This has been on my TBR for a long, long time, and many people have recommended it to me over the years. It starts in 1910, and follows Stephen, a young Englishman who has travelled to Amiens in France on business, and falls in love with Isabelle, the wife of the man whose house he is staying in. Six years later, we catch up with Stephen on the battlefields of France in the first world war, in the battle of the Somme, and later at Ypres. Interspersed between Stephen’s story, we also follow the story of his granddaughter in England, 1978, as she discovers his war diaries and finds out more about his life.
This was a real page turner of a story. After the bright colours of the Amiens chapters, the muddy, almost monochrome pallet of the soldiers in the trenches were such a contrast and reflected the nature of war. The conditions the soldiers worked and lived in, and the horrendous scenes of battle were harrowing to read, as well as portraying the claustrophobia of digging the tunnels under the fields in horrifying detail. A really incredible account of the reality of war.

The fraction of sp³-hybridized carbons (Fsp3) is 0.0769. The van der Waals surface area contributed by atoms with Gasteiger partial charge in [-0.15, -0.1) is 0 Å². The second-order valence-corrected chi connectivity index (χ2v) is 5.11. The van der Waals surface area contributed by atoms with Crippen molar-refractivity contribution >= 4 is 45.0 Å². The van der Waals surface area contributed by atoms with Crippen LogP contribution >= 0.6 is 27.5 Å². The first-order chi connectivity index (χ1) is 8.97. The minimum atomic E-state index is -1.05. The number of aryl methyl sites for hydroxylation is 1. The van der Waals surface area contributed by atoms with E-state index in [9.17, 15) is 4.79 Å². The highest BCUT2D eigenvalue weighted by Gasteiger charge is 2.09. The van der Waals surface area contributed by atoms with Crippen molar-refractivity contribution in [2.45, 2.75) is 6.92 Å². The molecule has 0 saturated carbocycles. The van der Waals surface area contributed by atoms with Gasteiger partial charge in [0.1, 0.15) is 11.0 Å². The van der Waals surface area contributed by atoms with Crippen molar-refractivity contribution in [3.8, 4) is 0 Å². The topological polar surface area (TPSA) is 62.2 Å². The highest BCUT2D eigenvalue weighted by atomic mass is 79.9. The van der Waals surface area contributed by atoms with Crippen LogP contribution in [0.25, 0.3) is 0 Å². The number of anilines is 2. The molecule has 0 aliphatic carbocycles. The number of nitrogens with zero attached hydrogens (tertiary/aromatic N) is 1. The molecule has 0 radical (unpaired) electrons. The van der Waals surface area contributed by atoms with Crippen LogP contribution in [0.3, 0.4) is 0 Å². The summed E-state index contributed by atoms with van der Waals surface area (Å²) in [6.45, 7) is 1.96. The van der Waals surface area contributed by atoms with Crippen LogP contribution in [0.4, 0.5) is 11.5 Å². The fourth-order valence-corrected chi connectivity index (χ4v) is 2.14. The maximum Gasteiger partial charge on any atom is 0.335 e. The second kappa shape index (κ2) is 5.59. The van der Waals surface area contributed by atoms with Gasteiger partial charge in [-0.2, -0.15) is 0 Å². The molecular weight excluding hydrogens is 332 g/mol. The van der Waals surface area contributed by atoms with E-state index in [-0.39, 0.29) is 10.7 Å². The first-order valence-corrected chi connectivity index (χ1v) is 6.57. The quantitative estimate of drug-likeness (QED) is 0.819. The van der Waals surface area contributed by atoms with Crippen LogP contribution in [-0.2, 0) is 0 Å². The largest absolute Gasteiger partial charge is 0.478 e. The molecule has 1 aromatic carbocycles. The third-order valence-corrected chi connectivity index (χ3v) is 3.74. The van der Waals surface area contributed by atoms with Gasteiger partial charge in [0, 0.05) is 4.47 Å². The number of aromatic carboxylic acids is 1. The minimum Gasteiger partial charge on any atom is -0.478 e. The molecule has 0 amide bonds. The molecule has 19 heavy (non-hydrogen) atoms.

However, I don’t think I’m going to be popular with this opinion, but after reading now my fourth Faulks book, I’ve realised why I never give them top ratings; I don’t fully engage with his characters. I don’t know why, but for some reason I enjoy reading (most of) them, but as soon as I’ve finished, the characters are gone. From what I’d been told, I’d thought I was going to take Stephen and Isabelle to heart, and feel a genuine emotional link with their story, but I never did. It was a fascinating book, and took me to places I’d never been, but I never felt that tug of emotion about them as people. I think this is my problem though, as like I’ve said, lots of people who I respect have told me that they did engage with them, so I’m putting it down to a fault on my part.
Overall though, a difficult subject to read, but told in a very approachable way, and I would still recommend it to others, if only to read about the realities and hardship of a war that saw the loss of more than 9 million men, and left those who returned both physically and mentally scarred for the rest of their lives.